Some Thoughts On Nepotism And Corruption In Iceland

iceland-corruption

Iceland is far from being corrupt in the sense that really corrupt countries are – judges and other public officials are not on the take, no such indication. But nepotism is a breeding ground for the kind of corruption that money bring – I always say that I didn’t understand Iceland until I got to know Italy in the sense that in both countries personal relations matter a lot, even to such a degree that it’s not easy for foreigners to settle in these countries because they don’t have the personal relations (unless they acquire them by marrying into Italian/Icelandic families).

However, Italy was a country with much wealth; in Iceland it wasn’t possible to get wealthy enough to be elevated to an international level. The extreme flow of money into Iceland in the years 2003 to 2008 and the Icelandic operations abroad, both by banks and individuals, changed that. Iceland is in a certain danger to fall pray to real corruption where money buys power and more wealth – but I still hope and believe that won’t happen, that social and judicial institutions are strong enough.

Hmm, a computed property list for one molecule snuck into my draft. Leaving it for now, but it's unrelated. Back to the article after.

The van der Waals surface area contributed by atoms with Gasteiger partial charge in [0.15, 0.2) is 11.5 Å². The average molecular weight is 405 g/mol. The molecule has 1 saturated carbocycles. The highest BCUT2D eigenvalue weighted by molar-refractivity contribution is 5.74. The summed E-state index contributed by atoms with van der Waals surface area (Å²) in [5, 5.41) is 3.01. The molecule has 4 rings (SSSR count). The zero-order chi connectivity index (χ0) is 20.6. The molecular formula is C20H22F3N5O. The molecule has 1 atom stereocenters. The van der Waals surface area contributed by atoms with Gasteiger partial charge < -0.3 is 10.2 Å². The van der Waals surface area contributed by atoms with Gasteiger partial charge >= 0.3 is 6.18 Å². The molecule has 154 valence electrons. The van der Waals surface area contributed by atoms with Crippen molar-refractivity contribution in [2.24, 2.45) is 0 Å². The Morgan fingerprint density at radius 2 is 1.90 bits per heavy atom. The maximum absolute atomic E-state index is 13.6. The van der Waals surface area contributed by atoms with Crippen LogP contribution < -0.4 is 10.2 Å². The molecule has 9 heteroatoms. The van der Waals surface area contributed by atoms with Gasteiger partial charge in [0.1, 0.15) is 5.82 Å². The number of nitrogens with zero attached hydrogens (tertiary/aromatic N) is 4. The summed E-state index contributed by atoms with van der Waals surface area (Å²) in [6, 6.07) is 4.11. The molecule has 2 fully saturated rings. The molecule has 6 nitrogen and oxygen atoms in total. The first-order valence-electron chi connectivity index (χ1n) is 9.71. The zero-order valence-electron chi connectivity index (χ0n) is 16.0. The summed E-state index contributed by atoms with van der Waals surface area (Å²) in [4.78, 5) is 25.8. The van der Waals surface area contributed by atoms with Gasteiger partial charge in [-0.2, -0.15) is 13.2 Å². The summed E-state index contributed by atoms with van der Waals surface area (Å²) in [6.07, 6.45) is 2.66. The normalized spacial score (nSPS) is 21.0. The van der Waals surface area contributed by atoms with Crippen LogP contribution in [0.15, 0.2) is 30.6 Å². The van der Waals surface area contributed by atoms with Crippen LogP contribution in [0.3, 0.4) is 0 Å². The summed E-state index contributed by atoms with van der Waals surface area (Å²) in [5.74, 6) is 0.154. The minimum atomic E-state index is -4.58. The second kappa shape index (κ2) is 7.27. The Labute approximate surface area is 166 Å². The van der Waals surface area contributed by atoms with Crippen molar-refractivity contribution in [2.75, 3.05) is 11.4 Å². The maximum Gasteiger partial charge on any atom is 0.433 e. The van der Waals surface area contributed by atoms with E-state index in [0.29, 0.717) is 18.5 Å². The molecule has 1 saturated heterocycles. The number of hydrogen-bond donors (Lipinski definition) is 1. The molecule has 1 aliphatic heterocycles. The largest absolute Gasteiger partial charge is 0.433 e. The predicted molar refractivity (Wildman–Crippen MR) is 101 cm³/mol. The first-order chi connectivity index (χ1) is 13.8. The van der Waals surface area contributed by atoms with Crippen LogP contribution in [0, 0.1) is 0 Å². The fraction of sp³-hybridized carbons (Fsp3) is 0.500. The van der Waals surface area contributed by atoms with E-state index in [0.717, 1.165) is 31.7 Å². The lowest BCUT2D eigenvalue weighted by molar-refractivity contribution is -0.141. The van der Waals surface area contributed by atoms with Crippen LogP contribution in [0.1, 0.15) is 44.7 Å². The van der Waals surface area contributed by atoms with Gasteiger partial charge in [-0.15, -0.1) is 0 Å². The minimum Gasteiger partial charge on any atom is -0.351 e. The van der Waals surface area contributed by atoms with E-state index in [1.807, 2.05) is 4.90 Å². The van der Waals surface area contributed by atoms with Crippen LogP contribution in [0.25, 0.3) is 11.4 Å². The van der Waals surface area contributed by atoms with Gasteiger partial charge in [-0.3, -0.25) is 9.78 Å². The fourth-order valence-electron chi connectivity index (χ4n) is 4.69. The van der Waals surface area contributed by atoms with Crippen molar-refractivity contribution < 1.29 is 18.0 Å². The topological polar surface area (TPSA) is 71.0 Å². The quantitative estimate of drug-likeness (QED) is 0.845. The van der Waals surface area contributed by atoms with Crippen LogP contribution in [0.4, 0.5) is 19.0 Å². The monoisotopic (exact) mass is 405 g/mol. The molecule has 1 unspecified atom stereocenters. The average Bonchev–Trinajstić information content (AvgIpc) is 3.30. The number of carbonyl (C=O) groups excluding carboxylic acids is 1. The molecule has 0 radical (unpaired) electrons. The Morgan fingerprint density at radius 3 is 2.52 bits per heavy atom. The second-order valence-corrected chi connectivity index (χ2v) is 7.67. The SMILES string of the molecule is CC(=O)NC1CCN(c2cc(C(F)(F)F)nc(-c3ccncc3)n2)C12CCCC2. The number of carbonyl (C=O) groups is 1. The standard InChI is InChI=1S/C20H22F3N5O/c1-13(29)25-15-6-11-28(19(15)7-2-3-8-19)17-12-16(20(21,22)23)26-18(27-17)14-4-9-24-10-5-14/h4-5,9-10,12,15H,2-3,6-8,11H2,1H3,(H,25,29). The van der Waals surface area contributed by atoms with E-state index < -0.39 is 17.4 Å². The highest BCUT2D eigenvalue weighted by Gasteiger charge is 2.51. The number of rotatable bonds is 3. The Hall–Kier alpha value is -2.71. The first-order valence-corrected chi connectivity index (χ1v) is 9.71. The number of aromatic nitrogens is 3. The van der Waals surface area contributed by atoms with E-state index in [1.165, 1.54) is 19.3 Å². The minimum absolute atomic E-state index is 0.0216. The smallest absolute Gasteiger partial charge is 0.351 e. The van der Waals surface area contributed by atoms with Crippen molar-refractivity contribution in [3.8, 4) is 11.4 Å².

That said, it was shocking to see that due to changes in law, how and by whom is not yet clear, resulted in high-flying bankers to be released from prison after serving less than 20% of their time in prison. The rule had earlier been that prisoners, serving time for non-violent crimes, would be released after having served 50% of their prison sentence in prison, serving the rest of their time by being electronically tagged.

This change in the law came about without any debate on the purpose of sentencing etc., i.e. the general thought behind prison sentencing. A food for thought for those who care about the incentives to act within the law and what it takes to run a good and just society.

*Image: Flickr /Helgi Halldórsson

About the Author

Sigrún Davídsdóttir
Sigrún Davídsdóttir is an Icelandic journalist based in London. Her interests are European and international politics and economy, the eurocrisis, banking, tax havens and corruption (often through the prism of the Icelandic financial collapse in 2008) - as well as arts, culture and food.